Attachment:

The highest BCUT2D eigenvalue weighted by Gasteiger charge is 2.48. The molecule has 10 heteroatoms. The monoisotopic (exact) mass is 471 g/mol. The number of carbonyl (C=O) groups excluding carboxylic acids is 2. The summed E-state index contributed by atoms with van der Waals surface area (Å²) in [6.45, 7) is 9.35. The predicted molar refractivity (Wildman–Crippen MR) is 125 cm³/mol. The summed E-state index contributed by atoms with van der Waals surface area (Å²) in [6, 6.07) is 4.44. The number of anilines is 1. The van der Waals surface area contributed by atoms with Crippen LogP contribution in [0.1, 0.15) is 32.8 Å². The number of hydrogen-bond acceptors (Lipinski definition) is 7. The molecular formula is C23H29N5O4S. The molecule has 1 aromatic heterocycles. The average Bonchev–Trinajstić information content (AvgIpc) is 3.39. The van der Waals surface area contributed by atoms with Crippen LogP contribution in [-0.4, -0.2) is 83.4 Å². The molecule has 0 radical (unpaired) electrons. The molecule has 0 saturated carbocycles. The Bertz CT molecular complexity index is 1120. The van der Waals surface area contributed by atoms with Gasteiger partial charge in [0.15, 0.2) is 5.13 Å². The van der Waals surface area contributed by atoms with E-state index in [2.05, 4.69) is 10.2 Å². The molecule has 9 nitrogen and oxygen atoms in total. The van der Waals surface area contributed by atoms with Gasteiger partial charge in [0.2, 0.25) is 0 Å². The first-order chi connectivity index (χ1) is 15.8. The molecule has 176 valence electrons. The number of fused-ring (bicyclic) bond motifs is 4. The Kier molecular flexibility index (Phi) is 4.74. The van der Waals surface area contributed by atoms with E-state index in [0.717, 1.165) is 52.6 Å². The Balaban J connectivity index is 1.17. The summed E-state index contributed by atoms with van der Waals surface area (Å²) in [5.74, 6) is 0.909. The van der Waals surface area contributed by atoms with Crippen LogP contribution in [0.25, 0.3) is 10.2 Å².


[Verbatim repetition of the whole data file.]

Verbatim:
The highest BCUT2D eigenvalue weighted by Gasteiger charge is 2.48. The molecule has 10 heteroatoms. The monoisotopic (exact) mass is 471 g/mol. The number of carbonyl (C=O) groups excluding carboxylic acids is 2. The summed E-state index contributed by atoms with van der Waals surface area (Å²) in [6.45, 7) is 9.35. The predicted molar refractivity (Wildman–Crippen MR) is 125 cm³/mol. The summed E-state index contributed by atoms with van der Waals surface area (Å²) in [6, 6.07) is 4.44. The number of anilines is 1. The van der Waals surface area contributed by atoms with Crippen LogP contribution in [0.1, 0.15) is 32.8 Å². The number of hydrogen-bond acceptors (Lipinski definition) is 7. The molecular formula is C23H29N5O4S. The molecule has 1 aromatic heterocycles. The average Bonchev–Trinajstić information content (AvgIpc) is 3.39. The van der Waals surface area contributed by atoms with Crippen LogP contribution in [-0.4, -0.2) is 83.4 Å². The molecule has 0 radical (unpaired) electrons. The molecule has 0 saturated carbocycles. The Bertz CT molecular complexity index is 1120. The van der Waals surface area contributed by atoms with Gasteiger partial charge in [0.15, 0.2) is 5.13 Å². The van der Waals surface area contributed by atoms with E-state index in [2.05, 4.69) is 10.2 Å². The molecule has 9 nitrogen and oxygen atoms in total. The van der Waals surface area contributed by atoms with Gasteiger partial charge in [0.2, 0.25) is 0 Å². The first-order chi connectivity index (χ1) is 15.8. The molecule has 176 valence electrons. The number of fused-ring (bicyclic) bond motifs is 4. The Kier molecular flexibility index (Phi) is 4.74. The van der Waals surface area contributed by atoms with E-state index in [0.717, 1.165) is 52.6 Å². The Balaban J connectivity index is 1.17. The summed E-state index contributed by atoms with van der Waals surface area (Å²) in [5.74, 6) is 0.909. The van der Waals surface area contributed by atoms with Crippen LogP contribution in [0.25, 0.3) is 10.2 Å².